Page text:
13% think driving while high on pot isn't risky, but AAA, police chiefs say otherwise

  • Police investigate a crash into a North Aurora house in 2011 caused by a driver who smoked marijuana. A AAA survey found a number of drivers aren't concerned about using marijuana and getting behind the wheel.

    Police investigate a crash into a North Aurora house in 2011 caused by a driver who smoked marijuana. A AAA survey found a number of drivers aren't concerned about using marijuana and getting behind the wheel. Daily Herald File Photo

 
 
Updated 6/19/2019 6:11 AM

Thousands of Americans are driving while stoned, and many think it's safe, a study released Wednesday by AAA found.

The report comes as Illinois prepares to legalize recreational marijuana on Jan. 1, a move supporters predict will reduce crime but one excoriated by many law enforcement officials.

 

AAA's Foundation for Traffic Safety surveyed 2,582 drivers and found more than 13% thought driving while high on marijuana was "only slightly dangerous" or "not dangerous at all" compared to driving while drunk, drowsy or impaired by prescription drugs.

Among those surveyed, 70% said the odds of getting caught by police if you drive within an hour of consuming marijuana are low.

Such casual attitudes are alarming but not surprising, said Illinois Association of Chiefs of Police President Steven Stelter.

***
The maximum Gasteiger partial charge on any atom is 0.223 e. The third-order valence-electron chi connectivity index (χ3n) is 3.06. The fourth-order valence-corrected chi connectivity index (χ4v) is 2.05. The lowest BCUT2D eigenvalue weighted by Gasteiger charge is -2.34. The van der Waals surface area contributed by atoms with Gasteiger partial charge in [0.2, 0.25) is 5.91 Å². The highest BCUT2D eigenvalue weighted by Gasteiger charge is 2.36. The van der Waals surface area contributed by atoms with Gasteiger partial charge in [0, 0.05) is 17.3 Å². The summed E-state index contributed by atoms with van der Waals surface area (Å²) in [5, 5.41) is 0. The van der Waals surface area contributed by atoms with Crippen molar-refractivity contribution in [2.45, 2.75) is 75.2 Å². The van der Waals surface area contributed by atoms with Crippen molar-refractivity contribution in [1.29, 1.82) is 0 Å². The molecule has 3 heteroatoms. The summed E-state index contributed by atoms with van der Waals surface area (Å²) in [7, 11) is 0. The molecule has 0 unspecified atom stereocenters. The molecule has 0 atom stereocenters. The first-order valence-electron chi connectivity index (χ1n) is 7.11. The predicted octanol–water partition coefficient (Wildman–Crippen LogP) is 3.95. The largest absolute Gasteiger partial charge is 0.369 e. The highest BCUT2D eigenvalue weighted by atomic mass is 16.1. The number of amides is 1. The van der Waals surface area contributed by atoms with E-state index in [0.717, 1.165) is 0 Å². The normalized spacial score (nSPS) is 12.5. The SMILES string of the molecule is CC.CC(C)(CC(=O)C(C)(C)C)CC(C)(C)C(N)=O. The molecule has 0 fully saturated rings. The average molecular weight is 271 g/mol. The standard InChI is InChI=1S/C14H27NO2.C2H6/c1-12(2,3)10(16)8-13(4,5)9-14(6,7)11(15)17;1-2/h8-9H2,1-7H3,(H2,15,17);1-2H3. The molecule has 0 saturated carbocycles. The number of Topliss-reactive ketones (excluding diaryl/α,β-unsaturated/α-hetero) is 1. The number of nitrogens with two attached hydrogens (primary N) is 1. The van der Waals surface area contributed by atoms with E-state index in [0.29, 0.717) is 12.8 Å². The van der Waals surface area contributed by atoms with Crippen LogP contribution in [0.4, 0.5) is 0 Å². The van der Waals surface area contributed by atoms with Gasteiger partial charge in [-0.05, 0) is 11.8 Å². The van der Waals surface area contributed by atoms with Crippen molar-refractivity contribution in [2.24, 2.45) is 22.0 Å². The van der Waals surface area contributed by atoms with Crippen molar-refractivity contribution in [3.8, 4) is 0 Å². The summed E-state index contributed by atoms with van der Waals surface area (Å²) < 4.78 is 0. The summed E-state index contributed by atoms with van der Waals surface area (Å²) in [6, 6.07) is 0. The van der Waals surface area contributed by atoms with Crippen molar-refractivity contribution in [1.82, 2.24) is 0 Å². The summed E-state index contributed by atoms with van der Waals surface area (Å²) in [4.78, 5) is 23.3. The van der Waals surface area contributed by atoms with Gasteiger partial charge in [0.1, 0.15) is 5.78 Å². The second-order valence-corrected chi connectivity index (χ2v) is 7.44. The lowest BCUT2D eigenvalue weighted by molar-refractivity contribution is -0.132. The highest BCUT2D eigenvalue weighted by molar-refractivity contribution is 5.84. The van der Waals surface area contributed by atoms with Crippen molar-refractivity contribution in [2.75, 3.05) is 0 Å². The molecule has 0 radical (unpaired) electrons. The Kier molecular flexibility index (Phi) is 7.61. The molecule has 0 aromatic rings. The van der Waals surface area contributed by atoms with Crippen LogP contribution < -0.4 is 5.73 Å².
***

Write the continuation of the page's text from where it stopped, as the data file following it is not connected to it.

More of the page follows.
"Our society has created an atmosphere of 'it's not a big deal,'" said Stelter, adding that crash rates have increased in other states where marijuana is legal. "Wait a few years and we'll say, 'I told you so.'"

Nationwide, nearly 15 million Americans admitted to driving within an hour of consuming marijuana, the AAA reported.

Impairment from marijuana typically occurs quickly -- within the first one to four hours of using the drug, AAA researchers said, adding that driving while stoned doubles the risk of a crash.

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Meanwhile, Illinois has yet to provide local police departments with funds to train officers in drug recognition and detection before the end of the year, Stelter said. While breath tests provide an exact measurement of how drunk a driver is, there's no test that can prove marijuana impairment effectively, he said.

"Come January, when someone is high on marijuana and kills someone in a car accident, there's not much we can do. The difficulty is proving someone is under the influence," Stelter said.

Lawmakers who support legalization and Gov. J.B. Pritzker contend the new policy will save lives by ending illicit drug sales and regulating the marijuana that's distributed.

"People can buy from licensed vendors, not street dealers linked to gangs," sponsor and state Rep. Kelly Cassidy of Chicago said earlier.

AAA's survey also found that 8% of men reported driving under the influence of marijuana compared to 5% of women.

The survey indicated that 14% of millennials, generally those born in the 1980s and 1990s, reported driving while stoned.

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